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Discussion Starter #1
I think I have an open thermostat in my car. The heat doesn’t really get hot. Also the car smells rich. It hasn’t always smelled that way. On my other cars is it’s stuck open they run rich and the MPG’s go down but they are newer OBD2 cars.
 

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Its too easy to just pull it and check it. or just go ahead and replace it.

You can take a temp gun and put the thermostat in a pot of water set it to boil when it opens see how hot the water is if it a 180 it will open at 180 and so on.
 

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My tempo recently had this. Will warm up fine sitting still. Once you drive temp will go to cold on gauge. It will plummet pretty quick , heat will still work.
if you purchase new thermostat please boil it in water to make sure it opens correctly.
 

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Its best to run a tstat with the factory rating.A few reasons why.
A stuck open thermostat or one with a lower than factory rating can cause more harm than good. Remember 200 degree water is bad for us,but its not bad for our 5.0’s! It’s been proven that running too cold is actually a detriment to the engine.Your focus should be cooler intake air,not a cooler engine block.Engines do better at producing less emissions and running more efficiently when running at a certain temperature.So the programming on the eec was all done under the assumption that the 5.0 will be running hotter than us enthusiasts feel comfortable with.So if your engine is built & programmed for tolerances running at 200+ degrees,changing the values can have adverse effects.When you first start the engine, the ecu is operating in open loop mode to help the engine & converters warm up to operating temp.During this mode, the ecu runs the engine on pre-set fuel & timing values from a lookup table,but the ect & act sensor output is also used.When the ecu is happy with what’s going on with the engine,it transitions to closed loop.In closed loop,the ecu does everything it can to reach the holy grail/stoichiometric air/fuel ratio (14.7:1) for better MPG/efficiency and it does this by adjusting injector pulse width using the info sent from the O2 sensors. Closed loop mode won’t happen if the ecu thinks something isn’t working correctly.It’s worth noting that it’s a time-delay,not a temperature check for closed loop operation and it could actually go into closed loop even if temps are lower than oem specs. Also the ecu increases pulse width by 2% for every 10F below 190 and this mode is activated at just under 180 degrees.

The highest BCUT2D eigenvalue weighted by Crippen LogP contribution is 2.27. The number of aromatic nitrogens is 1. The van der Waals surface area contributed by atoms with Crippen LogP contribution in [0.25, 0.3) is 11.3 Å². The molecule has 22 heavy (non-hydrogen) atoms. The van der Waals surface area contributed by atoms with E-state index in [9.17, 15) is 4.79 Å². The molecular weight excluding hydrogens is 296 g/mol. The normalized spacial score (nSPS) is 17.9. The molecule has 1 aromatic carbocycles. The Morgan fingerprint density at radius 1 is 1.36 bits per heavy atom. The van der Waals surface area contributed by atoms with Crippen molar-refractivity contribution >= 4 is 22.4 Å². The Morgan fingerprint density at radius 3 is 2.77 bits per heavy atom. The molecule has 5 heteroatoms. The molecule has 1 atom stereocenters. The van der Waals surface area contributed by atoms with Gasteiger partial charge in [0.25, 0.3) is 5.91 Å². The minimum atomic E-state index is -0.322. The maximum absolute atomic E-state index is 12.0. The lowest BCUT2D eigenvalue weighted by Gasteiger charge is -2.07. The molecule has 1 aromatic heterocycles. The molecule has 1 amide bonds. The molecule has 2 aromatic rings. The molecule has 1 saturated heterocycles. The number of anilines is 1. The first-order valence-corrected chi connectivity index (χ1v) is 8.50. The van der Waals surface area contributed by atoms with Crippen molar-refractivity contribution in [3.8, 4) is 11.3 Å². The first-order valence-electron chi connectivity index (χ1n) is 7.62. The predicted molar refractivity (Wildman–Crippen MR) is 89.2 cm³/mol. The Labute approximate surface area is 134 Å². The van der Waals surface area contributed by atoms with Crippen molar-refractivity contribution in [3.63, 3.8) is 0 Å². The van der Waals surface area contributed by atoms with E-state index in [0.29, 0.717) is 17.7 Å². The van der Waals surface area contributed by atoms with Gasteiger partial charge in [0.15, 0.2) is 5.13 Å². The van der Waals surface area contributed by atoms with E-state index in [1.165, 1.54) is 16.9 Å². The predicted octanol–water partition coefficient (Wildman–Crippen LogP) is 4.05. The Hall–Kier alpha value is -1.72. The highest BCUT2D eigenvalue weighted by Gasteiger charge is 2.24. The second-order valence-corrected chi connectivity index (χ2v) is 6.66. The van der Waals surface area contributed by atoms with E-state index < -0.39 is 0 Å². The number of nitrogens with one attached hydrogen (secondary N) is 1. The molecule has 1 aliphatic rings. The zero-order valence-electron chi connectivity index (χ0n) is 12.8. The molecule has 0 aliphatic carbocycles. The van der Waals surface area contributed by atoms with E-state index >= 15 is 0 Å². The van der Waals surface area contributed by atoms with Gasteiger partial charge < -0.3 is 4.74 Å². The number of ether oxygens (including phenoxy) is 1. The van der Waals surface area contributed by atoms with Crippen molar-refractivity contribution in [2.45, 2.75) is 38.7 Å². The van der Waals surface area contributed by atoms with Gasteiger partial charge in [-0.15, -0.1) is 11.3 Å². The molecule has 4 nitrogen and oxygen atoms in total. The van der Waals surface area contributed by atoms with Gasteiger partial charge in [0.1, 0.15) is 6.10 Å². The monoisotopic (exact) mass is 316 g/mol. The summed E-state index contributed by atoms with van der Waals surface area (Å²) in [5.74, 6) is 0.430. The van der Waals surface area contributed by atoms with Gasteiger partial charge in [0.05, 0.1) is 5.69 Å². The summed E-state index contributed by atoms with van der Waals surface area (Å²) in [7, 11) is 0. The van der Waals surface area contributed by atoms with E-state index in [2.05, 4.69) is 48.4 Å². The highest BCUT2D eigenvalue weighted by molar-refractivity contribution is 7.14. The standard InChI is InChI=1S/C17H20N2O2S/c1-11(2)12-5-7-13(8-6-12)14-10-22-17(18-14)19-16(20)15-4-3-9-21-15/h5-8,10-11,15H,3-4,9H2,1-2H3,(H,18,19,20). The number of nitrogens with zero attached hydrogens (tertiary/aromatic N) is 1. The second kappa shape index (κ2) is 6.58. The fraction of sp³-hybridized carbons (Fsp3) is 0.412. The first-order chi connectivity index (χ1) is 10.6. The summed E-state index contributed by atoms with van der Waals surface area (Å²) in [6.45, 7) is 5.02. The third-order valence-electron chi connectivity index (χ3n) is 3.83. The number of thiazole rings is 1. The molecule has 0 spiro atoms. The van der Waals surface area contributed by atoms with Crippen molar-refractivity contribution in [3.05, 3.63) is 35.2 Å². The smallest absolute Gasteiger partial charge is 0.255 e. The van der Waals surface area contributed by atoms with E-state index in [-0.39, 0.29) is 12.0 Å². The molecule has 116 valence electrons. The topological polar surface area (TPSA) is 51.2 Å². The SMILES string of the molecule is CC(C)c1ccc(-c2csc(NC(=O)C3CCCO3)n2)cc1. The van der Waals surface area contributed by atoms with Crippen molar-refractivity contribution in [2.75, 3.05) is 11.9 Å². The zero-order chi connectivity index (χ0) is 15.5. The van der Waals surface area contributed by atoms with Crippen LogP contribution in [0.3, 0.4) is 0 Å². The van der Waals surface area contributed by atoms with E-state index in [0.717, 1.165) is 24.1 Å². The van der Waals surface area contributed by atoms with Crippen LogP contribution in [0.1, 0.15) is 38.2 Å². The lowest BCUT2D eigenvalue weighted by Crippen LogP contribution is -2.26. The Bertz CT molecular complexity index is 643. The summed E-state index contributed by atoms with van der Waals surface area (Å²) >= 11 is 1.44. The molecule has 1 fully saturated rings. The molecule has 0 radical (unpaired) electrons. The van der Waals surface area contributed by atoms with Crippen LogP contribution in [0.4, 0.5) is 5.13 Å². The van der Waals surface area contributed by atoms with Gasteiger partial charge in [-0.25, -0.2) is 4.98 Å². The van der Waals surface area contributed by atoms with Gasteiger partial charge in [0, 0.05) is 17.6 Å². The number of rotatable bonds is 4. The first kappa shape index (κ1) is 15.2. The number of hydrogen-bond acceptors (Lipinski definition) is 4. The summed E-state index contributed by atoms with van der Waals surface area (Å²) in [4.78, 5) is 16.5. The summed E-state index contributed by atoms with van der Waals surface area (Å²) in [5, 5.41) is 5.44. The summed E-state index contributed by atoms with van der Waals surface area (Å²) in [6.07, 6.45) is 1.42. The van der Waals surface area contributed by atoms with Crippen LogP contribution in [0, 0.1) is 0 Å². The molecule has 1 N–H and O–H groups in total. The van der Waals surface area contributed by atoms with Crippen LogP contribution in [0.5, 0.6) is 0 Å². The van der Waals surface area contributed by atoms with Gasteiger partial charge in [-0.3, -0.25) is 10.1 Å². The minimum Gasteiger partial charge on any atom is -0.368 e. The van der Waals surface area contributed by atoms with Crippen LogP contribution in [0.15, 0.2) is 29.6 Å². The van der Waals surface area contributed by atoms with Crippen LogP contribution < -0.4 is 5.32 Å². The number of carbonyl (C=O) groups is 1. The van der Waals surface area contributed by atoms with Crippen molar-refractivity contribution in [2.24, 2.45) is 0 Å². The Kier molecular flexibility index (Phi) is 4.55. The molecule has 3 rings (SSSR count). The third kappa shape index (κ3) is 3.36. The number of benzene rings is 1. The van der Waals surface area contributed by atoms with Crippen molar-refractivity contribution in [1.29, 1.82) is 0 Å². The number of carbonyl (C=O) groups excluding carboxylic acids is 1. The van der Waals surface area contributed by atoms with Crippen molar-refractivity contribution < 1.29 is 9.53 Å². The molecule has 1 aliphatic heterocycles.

If you daily drive your fox alot,a 192-195 thermostat would be your best bet as you’d get the most efficiency. A lower thermostat temperature can also make it harder for you to pass a emissions test. When the engine reaches a operating temp of 190+,the ecu will also pull 2 degrees of timing.
Make sure your radiator cap is good too.
 

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Discussion Starter #6
Thanks for the info. I run a stock 192 degree t stat. I figured the heat issue out so I’m going to do a tune up and go from there.
 
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